Derby Controversy A Reminder Video Doesn't Always Provide Maximum Security

Disqualifying winner another sign that video's power to influence sports outcomes is ever-expanding

I don’t know enough about horse racing to say whether disqualifying Maximum Security was the right call.

My friend Pete, who’s a serious student of the ponies, thought the lane change should have been a Play-On because Country House, the horse that wound up being the winner, was not affected. I kind of think we’ll never know where War of Will, which wound up eighth, would have finished if it hadn’t been blocked.

I think we all hate to see the officials decide a sporting event.

On the other hand, rules are rules. It’s not as simple in my mind as saying the infraction didn’t affect the outcome. We really don’t know that.

Here’s what I do know. . .

This is the kind of messiness that no sporting event needs, let alone horse racing, which is getting pummeled by legalized gambling and younger generations who don’t know a Racing Form from a tax return. The biggest race on the planet mired in controversy? Yikes.

As Chris Schenkel said when Jack Nicklaus shanked his tee shot on the 12th hole at the 1963 Masters, ``Good gravy! That’s unbelievable!’’

This is also another reminder of the unintended consequences of scrutinizing the videotape to ``get it right.’’

We are seeing it more and more. We are to the point where the no-call on apparent pass interference, which sent the Rams to the Super Bowl and left the Saints marching out, forces the NFL to alter its instant-replay-review policy.

And that’s a good thing.

I always go back to the time before decisions could be altered by further review.

There was a time, a couple or three decades ago, when instant replay would show an obvious mistake that was not correctible: A trapped third-and-six reception that was ruled a seven-yard catch, a runner who had slid under a tag being called out at home plate.

I remember covering a Blackhawks hockey game in Winnipeg where a long slapshot went in and out of the net so quickly that the referee missed it. And there was no recourse.

At the NCAA tournament, they simply blacked out the replays on the arena video board to prevent rioting by the live audience.

My thought always was, ``The officials should have the ability to correct the obvious mistake that anybody who is watching on their couch can see.’’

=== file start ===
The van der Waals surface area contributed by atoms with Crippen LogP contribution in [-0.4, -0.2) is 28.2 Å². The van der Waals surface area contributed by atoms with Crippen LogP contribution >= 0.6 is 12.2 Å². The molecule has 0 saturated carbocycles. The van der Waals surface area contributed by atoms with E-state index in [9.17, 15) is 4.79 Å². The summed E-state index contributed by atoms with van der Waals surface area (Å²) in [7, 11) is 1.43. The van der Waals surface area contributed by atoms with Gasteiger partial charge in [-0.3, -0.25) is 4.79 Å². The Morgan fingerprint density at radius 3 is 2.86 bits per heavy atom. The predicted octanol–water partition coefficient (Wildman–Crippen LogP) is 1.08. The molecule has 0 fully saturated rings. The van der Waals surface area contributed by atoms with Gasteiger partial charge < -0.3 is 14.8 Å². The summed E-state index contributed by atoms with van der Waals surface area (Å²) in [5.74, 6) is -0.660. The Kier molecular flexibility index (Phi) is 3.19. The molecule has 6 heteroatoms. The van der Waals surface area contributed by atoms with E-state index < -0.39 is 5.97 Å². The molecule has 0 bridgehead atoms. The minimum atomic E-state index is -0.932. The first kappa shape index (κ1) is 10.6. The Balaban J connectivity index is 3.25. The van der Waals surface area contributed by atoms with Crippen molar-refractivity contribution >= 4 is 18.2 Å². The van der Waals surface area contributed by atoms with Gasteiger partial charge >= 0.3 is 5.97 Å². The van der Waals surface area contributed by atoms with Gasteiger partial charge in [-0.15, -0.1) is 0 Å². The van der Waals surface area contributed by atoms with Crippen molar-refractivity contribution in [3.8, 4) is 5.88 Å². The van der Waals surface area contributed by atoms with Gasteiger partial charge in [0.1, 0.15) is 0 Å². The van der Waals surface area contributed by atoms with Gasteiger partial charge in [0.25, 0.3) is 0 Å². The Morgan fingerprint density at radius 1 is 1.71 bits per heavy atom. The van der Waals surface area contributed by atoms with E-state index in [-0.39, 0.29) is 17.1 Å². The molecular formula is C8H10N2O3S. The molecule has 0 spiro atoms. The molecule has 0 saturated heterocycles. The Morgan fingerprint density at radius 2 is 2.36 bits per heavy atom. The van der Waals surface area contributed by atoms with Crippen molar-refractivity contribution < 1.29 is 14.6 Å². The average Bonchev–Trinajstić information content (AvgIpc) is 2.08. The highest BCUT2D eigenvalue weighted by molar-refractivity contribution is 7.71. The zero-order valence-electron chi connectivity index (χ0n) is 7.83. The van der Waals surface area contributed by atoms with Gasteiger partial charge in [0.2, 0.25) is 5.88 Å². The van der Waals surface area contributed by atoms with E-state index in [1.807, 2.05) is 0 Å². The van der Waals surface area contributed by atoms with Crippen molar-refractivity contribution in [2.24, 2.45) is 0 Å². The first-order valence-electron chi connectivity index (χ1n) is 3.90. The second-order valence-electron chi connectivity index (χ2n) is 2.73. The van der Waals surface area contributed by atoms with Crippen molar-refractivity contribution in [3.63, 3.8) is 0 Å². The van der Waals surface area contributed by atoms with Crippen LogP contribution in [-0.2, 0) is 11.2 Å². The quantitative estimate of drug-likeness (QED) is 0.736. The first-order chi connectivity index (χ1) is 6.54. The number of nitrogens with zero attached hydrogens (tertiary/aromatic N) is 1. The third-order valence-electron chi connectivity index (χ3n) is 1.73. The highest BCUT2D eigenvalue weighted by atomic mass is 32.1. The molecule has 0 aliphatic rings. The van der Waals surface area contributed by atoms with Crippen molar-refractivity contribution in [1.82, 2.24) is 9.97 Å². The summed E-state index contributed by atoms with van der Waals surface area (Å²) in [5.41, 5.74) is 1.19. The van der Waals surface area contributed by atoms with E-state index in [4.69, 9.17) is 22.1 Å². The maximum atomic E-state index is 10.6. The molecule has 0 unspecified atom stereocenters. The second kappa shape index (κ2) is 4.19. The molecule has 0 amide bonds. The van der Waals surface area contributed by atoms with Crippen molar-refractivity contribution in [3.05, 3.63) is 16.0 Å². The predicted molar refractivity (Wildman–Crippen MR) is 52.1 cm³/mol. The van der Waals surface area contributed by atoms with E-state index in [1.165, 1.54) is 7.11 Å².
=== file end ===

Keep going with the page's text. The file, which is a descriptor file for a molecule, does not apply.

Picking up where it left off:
This was a sentiment shared by the late David Parry, a longtime NFL referee who was the Big Ten supervisor of officials when the conference was pioneering the use of replay review to correct mistakes.

``There were many missed calls over the years but nobody noticed,’’ he told me. ``They were honest mistakes. But that becomes unacceptable when you have cameras everywhere showing those mistakes.’’

I don't know that there was a similar blocking incident in a long-ago Kentucky Derby. But I'm guessing there was. And I'm very comfortable with saying lack of technology would have ruled out a disqualification.

Since then, the sports world has waded ever deeper into the world of replay review. It initially limited what could be reviewed and how it could be reviewed. Gradually the powers to reverse calls have been expanded. And expanded.

I always get a kick out of the broadcasters reminding us that ``There needs to be indisputable video evidence’’ to change a call. . . while we are watching a freeze-frame of a fingertip possibly touching a basketball, or the edge of a football cleat possibly touching a blade of white sideline grass.

Indisputable, I believe, often is in the eye of the beholder.

That said, there’s no turning back. And I wouldn’t want to.

I tend to think that if you have to pore over a close-up of a replay in a shaded area without blinking, that’s not exactly indisputable.

Still, I can live with that stuff as long as they do it quickly. Which, as we all know, they cannot do.

The next big electronic frontier, I believe, is the strike zone in baseball. That is still a hot-button issue. I understand the resistance of traditionalists. And I wonder how that would work for the home-plate umpire, who would need to signal the call, I suppose, after receiving it.

There is also the issue of determining the strike zone of each batter, which is not as cut-and-dried as inbounds/out-of-bounds or catch/no-catch.

And yet, between the strike calls that umpires miss because of honest mistakes and the ones they miss because of their ``personal’’ interpretations of the strike zone, I suspect the electronic strike zone will happen someday.

If video scrutiny can overturn the winning of the Kentucky Derby, everything is on the table.